"The citizens of this place were highly gratified by the presence of The President of the United States, who came to town last Saturday afternoon in good health. The next day he attended Divine Service in Trinity Church. His Excellency the Governor, his Hon. the Lieutenant Governor, Hon. Roger Sherman, the Hon. the Speaker, of the House of Representatives, with the Treasurer, dined with him; — and attended the afternoon Service, at the Rev. Dr. Edwards's Meeting. "
"The New Haven home of Roger Sherman — signer of the Bill of Rights, Articles of Confederation, Declaration of Independence, and Constitution of the United States — was drawn by hand for, 'The Commonwealth of Connecticut, Tercentenary Edition, 1635 - 1935,' by Amy Drevenstedt, 'published for your entertainment and enlightenment by the Children's Bookshop of 33 Wall Street, New Haven.'"
"The Road for the greater part, indeed the whole way, was very rough and stoney, but the Land strong... The City of New Haven occupies a good deal of ground, but is thinly, though regularly laid out and built. The number of Souls in it are said to be about 4000. There is an Episcopal Church, three Congregational Meeting Houses, and a College, in which are at this time about 120 Students under Auspices of Doctor Styles [Ezra Stiles]."
"The 'Spirit of 76.' It has endured for two hundred years. It was there — unformed and unnamed — the night disguised patriots threw chests of British-taxed tea into Boston Harbor. It became a fearful reality as rebel drum beats summoned Minutemen to Lexington Green. It was proudly declared in that summer of 1776, when men signed their names to a document that began,'When, in the course of human events, it becomes necessary for one people to dissolve the political bands which have connected them with another...' It was formally conceded by the British five years later, on the fields of Yorktown, as the American, General Lincoln, received the sword of defeated Cornwallis. Many fought to keep that spirit alive. Young, old, famous, unknown. Benjamin Franklin was 70 the year he signed the Declaration of Independence."
"The primary cause of the first regular engraving being performed in New Haven appears to have been the battle or action at Lexington. When the news of this affair reached New Haven, Arnold, as has been stated, started with about forty volunteers. Among this number were Mr. Amos Doolittle, and a Mr. Earl, a portrait painter. These young men were, no doubt, powerfully excited by what they saw and heard at the scene of action, and on their return to New Haven endeavored to show to their excited countrymen pictorially the opening scenes of the great contest which had now fully begun."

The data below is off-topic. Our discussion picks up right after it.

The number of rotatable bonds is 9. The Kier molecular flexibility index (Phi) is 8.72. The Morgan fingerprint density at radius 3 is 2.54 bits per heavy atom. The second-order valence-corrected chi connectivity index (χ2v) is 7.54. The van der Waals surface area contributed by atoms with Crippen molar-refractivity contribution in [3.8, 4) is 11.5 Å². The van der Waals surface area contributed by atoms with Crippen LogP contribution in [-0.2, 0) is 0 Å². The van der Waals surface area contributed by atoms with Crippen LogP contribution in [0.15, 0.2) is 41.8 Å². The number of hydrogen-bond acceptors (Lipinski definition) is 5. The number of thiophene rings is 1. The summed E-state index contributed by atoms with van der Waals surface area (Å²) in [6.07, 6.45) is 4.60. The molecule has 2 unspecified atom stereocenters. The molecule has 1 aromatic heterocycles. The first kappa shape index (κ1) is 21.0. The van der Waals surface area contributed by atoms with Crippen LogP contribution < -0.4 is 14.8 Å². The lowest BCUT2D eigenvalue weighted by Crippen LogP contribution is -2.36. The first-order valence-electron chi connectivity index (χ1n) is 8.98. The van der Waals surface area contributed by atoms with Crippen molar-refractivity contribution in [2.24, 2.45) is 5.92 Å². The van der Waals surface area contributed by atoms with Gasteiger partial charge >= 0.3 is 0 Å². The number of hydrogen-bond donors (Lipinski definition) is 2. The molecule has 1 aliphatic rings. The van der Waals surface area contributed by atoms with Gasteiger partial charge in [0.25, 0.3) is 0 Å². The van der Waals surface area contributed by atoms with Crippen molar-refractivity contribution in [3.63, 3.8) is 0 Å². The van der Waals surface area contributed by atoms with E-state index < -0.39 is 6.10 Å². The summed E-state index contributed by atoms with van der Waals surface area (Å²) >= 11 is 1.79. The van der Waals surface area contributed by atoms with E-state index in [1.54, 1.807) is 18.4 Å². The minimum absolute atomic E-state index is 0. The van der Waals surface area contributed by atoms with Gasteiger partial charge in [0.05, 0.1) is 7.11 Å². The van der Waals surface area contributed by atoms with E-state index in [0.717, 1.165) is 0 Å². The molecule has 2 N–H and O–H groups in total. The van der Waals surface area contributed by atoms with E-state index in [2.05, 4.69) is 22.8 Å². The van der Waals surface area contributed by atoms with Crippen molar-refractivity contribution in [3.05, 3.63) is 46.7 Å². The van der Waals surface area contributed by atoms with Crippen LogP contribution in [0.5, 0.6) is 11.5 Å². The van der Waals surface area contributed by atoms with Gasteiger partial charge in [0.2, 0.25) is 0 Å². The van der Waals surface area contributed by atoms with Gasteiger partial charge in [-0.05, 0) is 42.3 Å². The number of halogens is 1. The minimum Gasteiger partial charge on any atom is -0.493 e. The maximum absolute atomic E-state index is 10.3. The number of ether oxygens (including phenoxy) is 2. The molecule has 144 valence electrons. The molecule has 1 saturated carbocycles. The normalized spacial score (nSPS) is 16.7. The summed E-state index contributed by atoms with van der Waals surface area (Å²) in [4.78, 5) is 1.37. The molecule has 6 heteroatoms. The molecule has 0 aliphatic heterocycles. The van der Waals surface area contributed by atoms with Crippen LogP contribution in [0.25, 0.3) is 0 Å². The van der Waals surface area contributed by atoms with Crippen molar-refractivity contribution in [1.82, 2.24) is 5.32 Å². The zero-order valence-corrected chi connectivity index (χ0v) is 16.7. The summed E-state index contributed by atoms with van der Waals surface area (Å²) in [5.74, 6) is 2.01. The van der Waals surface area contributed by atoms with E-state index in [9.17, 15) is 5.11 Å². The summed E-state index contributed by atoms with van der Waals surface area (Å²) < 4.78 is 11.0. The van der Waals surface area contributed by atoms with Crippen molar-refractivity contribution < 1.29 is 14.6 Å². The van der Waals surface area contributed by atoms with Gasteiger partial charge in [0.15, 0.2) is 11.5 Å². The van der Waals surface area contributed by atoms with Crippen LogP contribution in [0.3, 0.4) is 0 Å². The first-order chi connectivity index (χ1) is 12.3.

"Very early the next morning, General George Washington reviewed the local troops on the Green and set out to continue their journey, escorted as far as the historic 'Neck Bridge' by the Second Company of the Governor's Guard, another uniformed company and the company that had been recruited from the students of Yale College, and accompanied by a great number of the inhabitants of the town. Noah Webster, heading the procession with his fife, or to use his own words, 'It fell to my humble lot to lead this company with music.'"
"On September 23, 1779, Captain John Paul Jones fought a battle without parallel in naval history. Hitherto the contest upon the sea had been mainly a predatory warfare of privateers, aimed at the destruction of commerce and the plunder of merchant vessels. The young republic was without a navy proper. Called 'Pirate Jones' by the English, for retaliating on the coast of England for the atrocities committed on the coast of America, the captain of the Bon Homme Richard gallantly refused the sword of the surrending captain of the Serapis — but did take his ship."
"Time and tempest felled it at last; but it blooms here in marble still, its name is preserved throughout the city as the distinguishing mark of divers stores, shops, and companies; and a pretty marble slab, like a grave stone, in Charter Oak Place inadequately marks where the original flourished until 1856. In Bushnell Park (named after that eminent theologian, the late Dr. Horace Bushnell, who was the chief promoter of this public pleasure ground) there is a couple of Charter Oaks junior, sprung from its fruit; and 'certified' acorns, possibly taken from these younger trees, but supposed to have grown upon the parent, have been worth their weight in gold at charity fairs. Across the Connecticut, leading to East Hartford, stretches a covered bridge one thousand feet long, and taking up in its construction a corresponding quantity of timber. Mark Twain, showing some friends about, told them that bridge also was built of wood from the Charter Oak."